Together with Jeff Koons an Kim Heirston
I was wearing Suza dress from La Mania’s Autumn/Winter 2013/14 collection and a jacket Oba from the current SS13 season.
“Once Upon A Time…” by Karl Lagerfeld (- CHANEL)
David Bowie is…
David Bowie is no ordinary pop star. He is a musician. He is a designer. He is an actor. He is a painter. He is a performer, experimenter and a visionary. He is an artist.
The exhibition „David Bowie Is…”, held at the Victoria and Albert Museum, successfully shows the creative mind of a cultural, fashion icon that is David Bowie.
With the full access to the David Bowie Archive, where the artist kept more or less everything from about 1972 onwards, shows that - in the case of David Bowie’s creativity - no boundaries, borders or restrictions exist.
More than 300 different objects collected from his 40-year career show the diversity of his talents. The use of multiple media enables an artist like Bowie to fully communicate with the outside world. Not limited to music, Bowie uses costume, imagery, sound and film disciplines in his art.
Upon entering the exhibition, the first thing that catches the eye is a pyramid of oranges - originally designed in 1967 by sculptor Roelof Louw. Bowie’s favourite colour – orange, appeared at various occasions throughout his career: in the hair of Ziggy Stardust, the Aladdin Sane flash, the covers of Low, Heathen and Scary Monsters. RCA single labels also featured shades of orange.
The first part of the exhibition is dedicated to the young, mod-looking David Bowie – when he was still known as David Jones in London. It contains memorabilia, photos, handwritten lyrics, inspirations and ideas Bowie had gathered from books, magazines, records and other artists. All the biggest names in art and cultural history make an appearance here: Charlie Chaplin, Klaus Nomi, Oscar Wilde, Aleister Crowley, Andy Warhol, Edie Sedgwick, JG Ballard, Fritz Lang, Lauren Bacall and an astronaut Bill Anders (who was the inspiration behind the lyrics for ‘Space Oddity’). It shows creative processes from song writing, recording and producing, costumes, stage, set and album artwork. There is also a letter dated September 1965 that confirms the change of David Jones’ stage name to David Bowie. A part of the exhibition is dedicated to Bowie’s Berlin escape (where he worked with Brian Eno and Iggy) as well as to his movie career.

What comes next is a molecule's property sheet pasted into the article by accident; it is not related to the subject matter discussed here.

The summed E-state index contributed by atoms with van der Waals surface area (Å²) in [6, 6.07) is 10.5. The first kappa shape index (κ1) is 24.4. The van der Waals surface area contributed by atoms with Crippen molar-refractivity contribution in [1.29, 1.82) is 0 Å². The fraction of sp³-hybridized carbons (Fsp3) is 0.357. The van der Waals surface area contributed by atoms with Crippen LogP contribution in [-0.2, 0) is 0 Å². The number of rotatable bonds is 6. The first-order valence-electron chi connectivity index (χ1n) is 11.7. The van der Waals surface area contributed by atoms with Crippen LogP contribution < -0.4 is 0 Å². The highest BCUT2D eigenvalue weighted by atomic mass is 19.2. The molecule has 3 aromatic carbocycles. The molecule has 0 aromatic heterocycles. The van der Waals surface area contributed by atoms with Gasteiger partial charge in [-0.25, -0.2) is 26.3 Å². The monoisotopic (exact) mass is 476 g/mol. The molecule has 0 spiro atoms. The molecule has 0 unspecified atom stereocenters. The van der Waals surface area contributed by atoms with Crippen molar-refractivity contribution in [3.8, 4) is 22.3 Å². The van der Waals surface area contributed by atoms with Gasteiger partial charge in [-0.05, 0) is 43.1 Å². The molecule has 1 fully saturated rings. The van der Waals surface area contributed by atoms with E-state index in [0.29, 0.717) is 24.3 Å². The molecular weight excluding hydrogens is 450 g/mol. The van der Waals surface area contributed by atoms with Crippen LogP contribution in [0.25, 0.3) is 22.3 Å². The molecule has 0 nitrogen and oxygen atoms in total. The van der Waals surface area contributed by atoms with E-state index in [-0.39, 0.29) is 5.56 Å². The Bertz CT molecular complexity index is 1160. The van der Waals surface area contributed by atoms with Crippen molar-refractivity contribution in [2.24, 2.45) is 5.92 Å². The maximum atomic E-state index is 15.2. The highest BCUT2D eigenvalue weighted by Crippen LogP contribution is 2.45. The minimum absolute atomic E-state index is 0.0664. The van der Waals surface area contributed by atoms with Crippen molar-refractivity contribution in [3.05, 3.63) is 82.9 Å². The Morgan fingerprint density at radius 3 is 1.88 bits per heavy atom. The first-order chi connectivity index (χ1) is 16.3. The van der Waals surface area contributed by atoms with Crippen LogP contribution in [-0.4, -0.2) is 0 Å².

The second part of the exhibition is the endorsement of David Bowie’s superstardom. A large video-wall shows moments from his live performances on stage. As you move from room to room, you hear the audio guide, commentary and music soundtrack coming from the headphones. Amongst others, you’ll hear “Heroes”, “Changes”, “Ashes to Ashes” or “Life on Mars”.
Fashion plays a major role in Bowie’s work. He was always in a stage of transformation. He acted, played and even lived the lives of different characters: the Thin White Duke, Ziggy Stardust, Major Tom and Aladdin Sane. Haircuts and make-up were the manifestation of Bowie’s creative persona during each given period.
The exhibition also shows more than 60 costumes inspired by the film Clockwork Orange: “Starman” Ziggy Stardust’s bodysuits and the Union Jack coat designed by Alexander McQueen, Freddie Buretti’s quilted jumpsuit, striped bodysuit designed by Kansai Yamamoto, Pierrot - clown costume and a dandy style tailoring and colorful suits from the glam rock era.
Bowie collaborated with and was inspired by many fashion designers: Kansai Yamamoto, Hedi Slimane, Alexander McQueen, Thierry Mugler.
David Bowie is a style icon. He is an endless inspiration and influence for many designers: Riccardo Tisci, Jonathan Saunders, Prada, Jean-Paul Gaultier, Gucci, Dries van Noten and more. The influence of Bowie’s creative genius on music, fashion, art and popular culture for decades is impossible to measure. But we can be sure that his work will influence art for many more decades to come.
This exhibition is a once in a lifetime experience.
V&A from March 23 until August 11